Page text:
Jacob Lawrence-inspired shirts by Wales Bonner currently for sale at various retailers. The London-based menswear label was founded by Grace Wales Bonner.

The following review of the past week or so presents a snapshot of the latest news in African American art and related culture:

This blurb originally referenced and linked to a Hyperallergic story that incorrectly reported Wales Bonner used Jacob Lawrence-inspired prints in its Autumn/Winter 2018 menswear collection without authorization. The designer did in fact enter into a limited licensing agreement with the Jacob and Gwen Knight Lawrence Foundation. The article has been retracted and removed from Hyperallergic’s website. Artist Barbara Earl Thomas, the primary contact for the Lawrence Foundation, was quoted in the story. She said, if asked, the foundation would not grant permission for such use. The article also stated that Wales Bonner had been contacted regarding the matter, but had not responded. The Lawrence Foundation has since issued a statement regarding the miscommunication, which Hyperallergic published. Culture Type reached out to Thomas who confirmed the statement, which reads as follows:

    The Jacob and Gwendolyn Knight Lawrence Foundation confirm[s] that image reproduction rights for a limited number of Jacob Lawrence images were granted to Wales Bonner in the early months of 2018, for a one-of-a-kind clothing design project. The project approval process was initially completed with DACS in the UK, in conjunction with the US-based ARS. Unfortunately the licence agreement was not shared among all persons at the Lawrence Foundation. The Lawrence Foundation and ARS regret any confusion this miscommunication has caused in the media’s reporting on Wales Bonner’s designs, specifically the suggestion that the images were used without permission. This misunderstanding has now been cleared up and all parties are satisfied that they acted in good faith.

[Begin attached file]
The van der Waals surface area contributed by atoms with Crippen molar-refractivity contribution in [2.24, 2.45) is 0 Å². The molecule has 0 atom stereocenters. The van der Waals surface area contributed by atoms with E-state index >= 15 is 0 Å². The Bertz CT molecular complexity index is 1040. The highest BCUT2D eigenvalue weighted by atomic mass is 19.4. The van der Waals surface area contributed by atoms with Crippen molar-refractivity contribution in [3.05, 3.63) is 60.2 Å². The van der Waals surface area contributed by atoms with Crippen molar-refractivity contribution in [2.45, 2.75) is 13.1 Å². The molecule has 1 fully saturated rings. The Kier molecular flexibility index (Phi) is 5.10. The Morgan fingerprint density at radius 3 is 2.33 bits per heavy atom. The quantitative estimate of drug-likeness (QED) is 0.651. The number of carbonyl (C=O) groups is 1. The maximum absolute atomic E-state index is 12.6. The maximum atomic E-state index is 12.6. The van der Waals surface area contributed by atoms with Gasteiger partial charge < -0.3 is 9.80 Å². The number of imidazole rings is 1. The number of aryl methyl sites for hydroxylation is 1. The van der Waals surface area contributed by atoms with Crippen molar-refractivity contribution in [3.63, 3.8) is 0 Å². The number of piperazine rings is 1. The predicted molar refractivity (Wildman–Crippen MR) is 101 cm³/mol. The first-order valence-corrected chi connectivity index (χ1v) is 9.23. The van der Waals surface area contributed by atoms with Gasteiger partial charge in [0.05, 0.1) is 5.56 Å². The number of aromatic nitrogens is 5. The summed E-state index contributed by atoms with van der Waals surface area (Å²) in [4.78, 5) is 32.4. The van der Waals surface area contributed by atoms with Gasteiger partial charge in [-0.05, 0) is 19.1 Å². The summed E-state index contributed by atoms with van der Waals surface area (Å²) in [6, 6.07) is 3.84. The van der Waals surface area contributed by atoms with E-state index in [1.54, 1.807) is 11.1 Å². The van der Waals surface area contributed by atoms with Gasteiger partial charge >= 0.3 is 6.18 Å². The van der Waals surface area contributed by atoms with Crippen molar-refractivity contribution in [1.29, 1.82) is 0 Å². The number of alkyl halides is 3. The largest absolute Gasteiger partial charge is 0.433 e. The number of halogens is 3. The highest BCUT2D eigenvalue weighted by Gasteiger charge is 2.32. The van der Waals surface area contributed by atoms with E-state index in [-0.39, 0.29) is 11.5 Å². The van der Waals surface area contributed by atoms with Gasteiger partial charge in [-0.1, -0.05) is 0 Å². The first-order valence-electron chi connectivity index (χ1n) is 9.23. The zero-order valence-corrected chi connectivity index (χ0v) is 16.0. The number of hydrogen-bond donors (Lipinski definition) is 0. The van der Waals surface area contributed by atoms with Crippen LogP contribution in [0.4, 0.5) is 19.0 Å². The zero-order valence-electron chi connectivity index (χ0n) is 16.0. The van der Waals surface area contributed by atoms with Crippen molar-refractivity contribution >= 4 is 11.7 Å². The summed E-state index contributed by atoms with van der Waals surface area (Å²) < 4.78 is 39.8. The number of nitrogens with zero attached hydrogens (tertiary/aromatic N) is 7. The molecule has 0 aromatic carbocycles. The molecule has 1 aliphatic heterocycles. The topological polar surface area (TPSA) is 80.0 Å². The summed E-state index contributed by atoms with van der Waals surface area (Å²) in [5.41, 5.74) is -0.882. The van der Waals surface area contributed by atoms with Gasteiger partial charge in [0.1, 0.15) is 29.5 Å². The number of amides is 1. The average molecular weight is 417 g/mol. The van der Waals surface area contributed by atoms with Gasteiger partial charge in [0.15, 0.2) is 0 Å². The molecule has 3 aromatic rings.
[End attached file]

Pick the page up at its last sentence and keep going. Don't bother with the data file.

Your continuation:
In late August, when news spread about the death of Aretha Franklin, two New York Subway stations offered prime opportunities to pay tribute to the Queen of Soul. A pair of artist/activists altered signs in the Franklin Avenue (Brooklyn) and Franklin Street (Manhattan) stations to read “Aretha” Franklin. The response was not only positive, the illegal gestures were influential. The Metropolitan Transit Authority (MTA) decided to officially honor Franklin by temporarily installing “Respect” stickers in the stations.

When “Charles White: A Retrospective” opens at the Museum of Modern Art (MoMA) in New York next month, the exhibition will feature two works by the artist from the collection of Howard University. The HBCU is loaning “Five Great American Negroes” (1939-1940), White’s first public mural, which was painted for the Federal Art Project in Chicago, and an ink drawing titled “Native Son #2” (1942). White was an artist in residence at Howard in 1945 and, nearly three decades later, served as a distinguished professor (1978) at the school. MoMA is the only venue on the exhibition tour where the Howard works will be displayed.